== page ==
- Jul 10, 2015
If you want to use a linear like that configure it as a current regulator not a voltage regulator, also you need DC not AC
Seconded: you need more heat. Soldering directly to the batteries is a bit tricky. You want to minimize the amount of heat, especially when soldering to the positive terminal. Using a higher power iron or gun will allow you to make good solder joints in just a few seconds rather than slowly 'cooking' the battery trying to melt the solder with a lower power iron. The risk with the high power gun is there's no temperature control so you must work quickly to avoid melting the seal around the positive terminal.Very nice but let me offer a suggestion, when soldering thicker wire to batteries use a 100-150W soldering gun or large soldering iron so you can liquefy all the solder at once and make a good uniform connection, because using too small of a soldering iron the larger material sucks the heat out and you can get a cold solder joint....... or you can hold your soldering iron in one spot to press everything together to preheat the material and then slowly add solder keeping the pool liquid, but a bigger gun/iron makes it easier and you don't have to heat everything as long.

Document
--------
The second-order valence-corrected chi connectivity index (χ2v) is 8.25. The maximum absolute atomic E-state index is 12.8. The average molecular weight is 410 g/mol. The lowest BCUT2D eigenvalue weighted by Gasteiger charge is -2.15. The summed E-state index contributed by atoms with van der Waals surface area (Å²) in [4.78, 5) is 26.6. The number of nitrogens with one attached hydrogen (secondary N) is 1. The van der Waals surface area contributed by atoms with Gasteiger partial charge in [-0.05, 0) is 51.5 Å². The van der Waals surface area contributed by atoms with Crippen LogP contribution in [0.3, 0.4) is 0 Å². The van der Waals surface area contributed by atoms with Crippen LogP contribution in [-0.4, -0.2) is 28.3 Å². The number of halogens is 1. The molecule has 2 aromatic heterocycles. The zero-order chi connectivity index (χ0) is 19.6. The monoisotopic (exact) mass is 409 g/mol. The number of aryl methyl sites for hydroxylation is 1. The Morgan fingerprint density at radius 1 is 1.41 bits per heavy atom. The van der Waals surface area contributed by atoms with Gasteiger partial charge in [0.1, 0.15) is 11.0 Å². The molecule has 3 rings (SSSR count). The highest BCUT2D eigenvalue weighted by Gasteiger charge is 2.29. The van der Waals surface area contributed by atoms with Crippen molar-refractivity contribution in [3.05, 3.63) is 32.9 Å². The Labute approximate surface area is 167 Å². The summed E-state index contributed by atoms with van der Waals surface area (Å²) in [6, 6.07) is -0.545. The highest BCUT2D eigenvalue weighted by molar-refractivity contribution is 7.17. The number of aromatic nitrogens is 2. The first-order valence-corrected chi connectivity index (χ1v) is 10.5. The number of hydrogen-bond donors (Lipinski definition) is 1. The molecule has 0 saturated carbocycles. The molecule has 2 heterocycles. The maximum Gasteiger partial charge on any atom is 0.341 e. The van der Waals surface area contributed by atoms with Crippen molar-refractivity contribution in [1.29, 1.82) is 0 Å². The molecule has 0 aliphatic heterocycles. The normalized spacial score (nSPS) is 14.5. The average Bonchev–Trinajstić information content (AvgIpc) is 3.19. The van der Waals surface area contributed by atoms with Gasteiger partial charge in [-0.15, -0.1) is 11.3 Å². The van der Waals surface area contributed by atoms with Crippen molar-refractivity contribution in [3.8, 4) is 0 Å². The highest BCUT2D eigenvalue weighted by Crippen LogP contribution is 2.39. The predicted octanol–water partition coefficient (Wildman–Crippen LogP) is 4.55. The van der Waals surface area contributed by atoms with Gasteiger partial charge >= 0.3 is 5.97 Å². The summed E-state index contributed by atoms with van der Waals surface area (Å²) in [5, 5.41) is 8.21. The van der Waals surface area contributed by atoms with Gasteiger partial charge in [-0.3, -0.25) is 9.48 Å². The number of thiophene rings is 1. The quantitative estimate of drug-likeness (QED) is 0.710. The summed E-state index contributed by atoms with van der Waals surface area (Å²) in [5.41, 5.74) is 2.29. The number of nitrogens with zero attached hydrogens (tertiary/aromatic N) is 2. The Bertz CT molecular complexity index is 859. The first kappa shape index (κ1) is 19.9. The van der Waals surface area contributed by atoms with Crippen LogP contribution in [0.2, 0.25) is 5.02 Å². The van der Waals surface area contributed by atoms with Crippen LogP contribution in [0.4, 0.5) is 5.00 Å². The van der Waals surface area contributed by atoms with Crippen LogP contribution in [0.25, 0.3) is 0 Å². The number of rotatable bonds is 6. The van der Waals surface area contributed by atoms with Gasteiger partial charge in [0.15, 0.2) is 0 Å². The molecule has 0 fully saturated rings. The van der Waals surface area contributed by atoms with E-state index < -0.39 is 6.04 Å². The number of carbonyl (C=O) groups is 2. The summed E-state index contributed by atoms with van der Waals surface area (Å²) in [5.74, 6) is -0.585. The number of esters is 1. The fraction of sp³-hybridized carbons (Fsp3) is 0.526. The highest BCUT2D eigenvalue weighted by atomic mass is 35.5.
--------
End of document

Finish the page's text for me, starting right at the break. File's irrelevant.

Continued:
It's not their problem. I checked everything. Everything is soldered very firmly. All connections had the corresponding current B1 B2 B3 B4 B5 B- B+ coming. There was no electricity at the exit itself. With the other BMS, there was no voltage in B3. It was showing 2V. I thought so too, but it's not their problem. Also when I measured the ends of the batteries it showed 24.8V. There was no current at the output of the BMS